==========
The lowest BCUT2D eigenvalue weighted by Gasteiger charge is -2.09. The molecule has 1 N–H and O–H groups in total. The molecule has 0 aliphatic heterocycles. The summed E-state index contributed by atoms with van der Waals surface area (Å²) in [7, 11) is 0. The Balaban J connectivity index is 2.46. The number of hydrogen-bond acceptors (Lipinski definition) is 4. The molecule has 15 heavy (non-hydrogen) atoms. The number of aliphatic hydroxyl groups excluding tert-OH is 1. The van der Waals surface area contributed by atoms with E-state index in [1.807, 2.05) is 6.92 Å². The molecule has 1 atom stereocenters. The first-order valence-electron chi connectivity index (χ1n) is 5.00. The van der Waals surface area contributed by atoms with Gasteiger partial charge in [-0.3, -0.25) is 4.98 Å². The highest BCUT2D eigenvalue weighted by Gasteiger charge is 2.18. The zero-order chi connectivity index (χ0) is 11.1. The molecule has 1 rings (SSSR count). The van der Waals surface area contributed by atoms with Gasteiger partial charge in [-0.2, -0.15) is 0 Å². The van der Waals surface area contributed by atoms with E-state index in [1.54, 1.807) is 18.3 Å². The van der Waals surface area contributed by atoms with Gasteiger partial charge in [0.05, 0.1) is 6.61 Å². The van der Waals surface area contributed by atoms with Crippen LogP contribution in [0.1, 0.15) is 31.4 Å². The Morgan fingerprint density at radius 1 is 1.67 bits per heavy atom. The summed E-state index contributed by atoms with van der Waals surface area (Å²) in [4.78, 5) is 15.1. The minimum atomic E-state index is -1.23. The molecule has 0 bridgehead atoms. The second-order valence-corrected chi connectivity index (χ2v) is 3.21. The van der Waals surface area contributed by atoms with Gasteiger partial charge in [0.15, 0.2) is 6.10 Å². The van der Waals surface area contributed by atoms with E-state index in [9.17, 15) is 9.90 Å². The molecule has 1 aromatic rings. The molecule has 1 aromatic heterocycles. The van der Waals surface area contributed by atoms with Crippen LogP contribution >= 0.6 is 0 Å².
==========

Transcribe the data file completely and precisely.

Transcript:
The lowest BCUT2D eigenvalue weighted by Gasteiger charge is -2.09. The molecule has 1 N–H and O–H groups in total. The molecule has 0 aliphatic heterocycles. The summed E-state index contributed by atoms with van der Waals surface area (Å²) in [7, 11) is 0. The Balaban J connectivity index is 2.46. The number of hydrogen-bond acceptors (Lipinski definition) is 4. The molecule has 15 heavy (non-hydrogen) atoms. The number of aliphatic hydroxyl groups excluding tert-OH is 1. The van der Waals surface area contributed by atoms with E-state index in [1.807, 2.05) is 6.92 Å². The molecule has 1 atom stereocenters. The first-order valence-electron chi connectivity index (χ1n) is 5.00. The van der Waals surface area contributed by atoms with Gasteiger partial charge in [-0.3, -0.25) is 4.98 Å². The highest BCUT2D eigenvalue weighted by Gasteiger charge is 2.18. The zero-order chi connectivity index (χ0) is 11.1. The molecule has 1 rings (SSSR count). The van der Waals surface area contributed by atoms with Gasteiger partial charge in [-0.2, -0.15) is 0 Å². The van der Waals surface area contributed by atoms with E-state index in [1.54, 1.807) is 18.3 Å². The van der Waals surface area contributed by atoms with Gasteiger partial charge in [0.05, 0.1) is 6.61 Å². The van der Waals surface area contributed by atoms with Crippen LogP contribution in [0.1, 0.15) is 31.4 Å². The Morgan fingerprint density at radius 1 is 1.67 bits per heavy atom. The summed E-state index contributed by atoms with van der Waals surface area (Å²) in [4.78, 5) is 15.1. The minimum atomic E-state index is -1.23. The molecule has 0 bridgehead atoms. The second-order valence-corrected chi connectivity index (χ2v) is 3.21. The van der Waals surface area contributed by atoms with Gasteiger partial charge in [0.15, 0.2) is 6.10 Å². The van der Waals surface area contributed by atoms with E-state index in [9.17, 15) is 9.90 Å². The molecule has 1 aromatic rings. The molecule has 1 aromatic heterocycles. The van der Waals surface area contributed by atoms with Crippen LogP contribution >= 0.6 is 0 Å².